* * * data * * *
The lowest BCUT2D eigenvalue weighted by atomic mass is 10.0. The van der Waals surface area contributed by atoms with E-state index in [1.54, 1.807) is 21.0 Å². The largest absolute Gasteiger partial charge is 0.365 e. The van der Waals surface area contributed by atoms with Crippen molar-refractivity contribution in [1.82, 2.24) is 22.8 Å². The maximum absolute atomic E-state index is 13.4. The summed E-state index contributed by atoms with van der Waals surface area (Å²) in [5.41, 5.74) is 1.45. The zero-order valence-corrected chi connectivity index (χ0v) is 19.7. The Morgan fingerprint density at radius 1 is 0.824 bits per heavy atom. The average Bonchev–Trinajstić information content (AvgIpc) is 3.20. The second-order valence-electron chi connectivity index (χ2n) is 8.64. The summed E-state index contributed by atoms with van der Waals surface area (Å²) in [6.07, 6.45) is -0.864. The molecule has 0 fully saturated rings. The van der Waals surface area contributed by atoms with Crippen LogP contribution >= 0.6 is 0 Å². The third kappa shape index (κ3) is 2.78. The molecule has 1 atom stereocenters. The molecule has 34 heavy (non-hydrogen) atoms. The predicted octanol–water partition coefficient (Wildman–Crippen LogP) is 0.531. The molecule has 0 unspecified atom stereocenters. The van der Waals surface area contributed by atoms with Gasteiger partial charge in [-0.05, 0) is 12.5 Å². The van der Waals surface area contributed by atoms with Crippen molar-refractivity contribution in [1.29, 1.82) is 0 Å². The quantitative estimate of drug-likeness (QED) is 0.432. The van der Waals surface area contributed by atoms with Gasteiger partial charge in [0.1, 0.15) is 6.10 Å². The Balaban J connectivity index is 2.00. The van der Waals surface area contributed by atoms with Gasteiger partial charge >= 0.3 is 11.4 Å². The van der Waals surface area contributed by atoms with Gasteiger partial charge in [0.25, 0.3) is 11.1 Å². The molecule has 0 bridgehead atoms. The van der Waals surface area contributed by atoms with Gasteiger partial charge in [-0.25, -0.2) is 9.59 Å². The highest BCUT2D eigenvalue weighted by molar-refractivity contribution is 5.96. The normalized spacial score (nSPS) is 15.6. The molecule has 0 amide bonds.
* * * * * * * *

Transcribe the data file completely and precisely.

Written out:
The lowest BCUT2D eigenvalue weighted by atomic mass is 10.0. The van der Waals surface area contributed by atoms with E-state index in [1.54, 1.807) is 21.0 Å². The largest absolute Gasteiger partial charge is 0.365 e. The van der Waals surface area contributed by atoms with Crippen molar-refractivity contribution in [1.82, 2.24) is 22.8 Å². The maximum absolute atomic E-state index is 13.4. The summed E-state index contributed by atoms with van der Waals surface area (Å²) in [5.41, 5.74) is 1.45. The zero-order valence-corrected chi connectivity index (χ0v) is 19.7. The Morgan fingerprint density at radius 1 is 0.824 bits per heavy atom. The average Bonchev–Trinajstić information content (AvgIpc) is 3.20. The second-order valence-electron chi connectivity index (χ2n) is 8.64. The summed E-state index contributed by atoms with van der Waals surface area (Å²) in [6.07, 6.45) is -0.864. The molecule has 0 fully saturated rings. The van der Waals surface area contributed by atoms with Crippen LogP contribution >= 0.6 is 0 Å². The third kappa shape index (κ3) is 2.78. The molecule has 1 atom stereocenters. The molecule has 34 heavy (non-hydrogen) atoms. The predicted octanol–water partition coefficient (Wildman–Crippen LogP) is 0.531. The molecule has 0 unspecified atom stereocenters. The van der Waals surface area contributed by atoms with Gasteiger partial charge in [-0.05, 0) is 12.5 Å². The van der Waals surface area contributed by atoms with Crippen molar-refractivity contribution in [1.29, 1.82) is 0 Å². The quantitative estimate of drug-likeness (QED) is 0.432. The van der Waals surface area contributed by atoms with Gasteiger partial charge in [0.1, 0.15) is 6.10 Å². The Balaban J connectivity index is 2.00. The van der Waals surface area contributed by atoms with Gasteiger partial charge >= 0.3 is 11.4 Å². The van der Waals surface area contributed by atoms with Gasteiger partial charge in [0.25, 0.3) is 11.1 Å². The molecule has 0 bridgehead atoms. The van der Waals surface area contributed by atoms with Gasteiger partial charge in [-0.25, -0.2) is 9.59 Å². The highest BCUT2D eigenvalue weighted by molar-refractivity contribution is 5.96. The normalized spacial score (nSPS) is 15.6. The molecule has 0 amide bonds.